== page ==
Academic Historian

Nana Lawson Bush, V, Ph.D. is Chair of Pan African Studies at California State University, Los Angeles, and the former Director of the University California Irvine and Cal State Los Angeles Joint-Doctoral Program in Urban Educational Leadership.

Rooted in Pan-Africanism, Dr. Bush employs a pentecostal-revolutionary pedagogy – teaching from and to the spirit to foster a liberatory praxis. His approach to teaching is reflected in his research as he aims to contemporaneously disrupt power relations and to build programs, institutions, and states on the best of African philosophies and practices. His publications are numerous and impactful. He has published 4 books, including The Plan: A Guide for Women Raising African American Boys from Conception to College and The Plan Workbook, and 35 academic articles. Most notably, he published, along with his brother, Dr. Edward C. Bush, the first-ever comprehensive theory concerning Black boys and men called African American Male Theory (AAMT). His research foci situate him as the leading expert on the relationship between Black mothers and their sons, the development of Independent Black Institutions (IBIs) in the United States, and the theorization of Black boys and men. Moreover, his research has become the framework and guide for families, programs, and organizations nationwide.

Building on a multigenerational family lineage of service, struggle, and education, Dr. Bush started his first independent Black Saturday school at age 22. He continues to create Black independent educational spaces such as the Genius Project – a summer STEM academy. He is highly sought after for his expertise in developing rites-of-passage programs, which he has conducted for over 15 years working directly with hundreds of Black boys on manhood development. He co-founded the Akoma Unity Center, a 501c3 nonprofit organization headquartered in San Bernardino, CA, that utilizes an African-centered framework and approach to educate, heal, and transform historically excluded communities.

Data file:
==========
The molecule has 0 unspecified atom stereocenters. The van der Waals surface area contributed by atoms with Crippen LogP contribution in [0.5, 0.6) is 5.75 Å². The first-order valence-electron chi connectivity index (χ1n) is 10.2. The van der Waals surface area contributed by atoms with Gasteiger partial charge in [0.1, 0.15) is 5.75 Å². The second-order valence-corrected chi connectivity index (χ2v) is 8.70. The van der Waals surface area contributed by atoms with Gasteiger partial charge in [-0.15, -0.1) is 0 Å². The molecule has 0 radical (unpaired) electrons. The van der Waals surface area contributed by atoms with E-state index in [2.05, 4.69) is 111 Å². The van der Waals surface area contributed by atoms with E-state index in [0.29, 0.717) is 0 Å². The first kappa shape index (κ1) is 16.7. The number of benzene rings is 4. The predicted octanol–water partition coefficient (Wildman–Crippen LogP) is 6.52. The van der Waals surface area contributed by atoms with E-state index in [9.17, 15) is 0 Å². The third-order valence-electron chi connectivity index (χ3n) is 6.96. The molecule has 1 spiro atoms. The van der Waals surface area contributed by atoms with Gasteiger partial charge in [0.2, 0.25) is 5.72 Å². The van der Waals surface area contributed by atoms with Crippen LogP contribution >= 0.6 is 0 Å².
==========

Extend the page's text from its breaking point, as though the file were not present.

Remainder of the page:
Dr. Bush views his role as the chair of Pan-African Studies as leading Worldmaking work. He is expanding and reclaiming Pan-African/Black/Africana studies to include the sciences as they are essential to Nation building. To this end, he is the founder of the Martin Delaney-Pan African Studies (MDpas) to Medical School Program, which prepares Cal State LA students for careers in medicine.  Students major or minor in Pan-African Studies while completing the prerequisite courses to be eligible to apply to medical and other health professional schools.  Moreover, he is the co-founder of the Health Professions Center for all Cal State LA students with the aim to become the national leader in producing culturally diverse and culturally responsive health-career professionals who are homegrown, that is, students from and trained in our local communities.

Nana is a traditional African priest and healer of the Akan priesthood of West Africa.  Yet, he draws heavily on the basic teachings of his parents and grandmothers to guide him in his approach to his ministry and treatment of those society renders to be the least of us.  He is the quintessential family man as he often states that he practices African spiritual traditions, but family is his religion.  He is the father or baba of many children but has 3 biological – two daughters in medical school and a son who is a high school senior.

Dr. Bush has received numerous awards. Most recently, he received the Outstanding Faculty Award 2018, making him only the second African American in the history of Cal State LA to receive such an honor, and the Pan African Studies Black Community Honors Award 2018.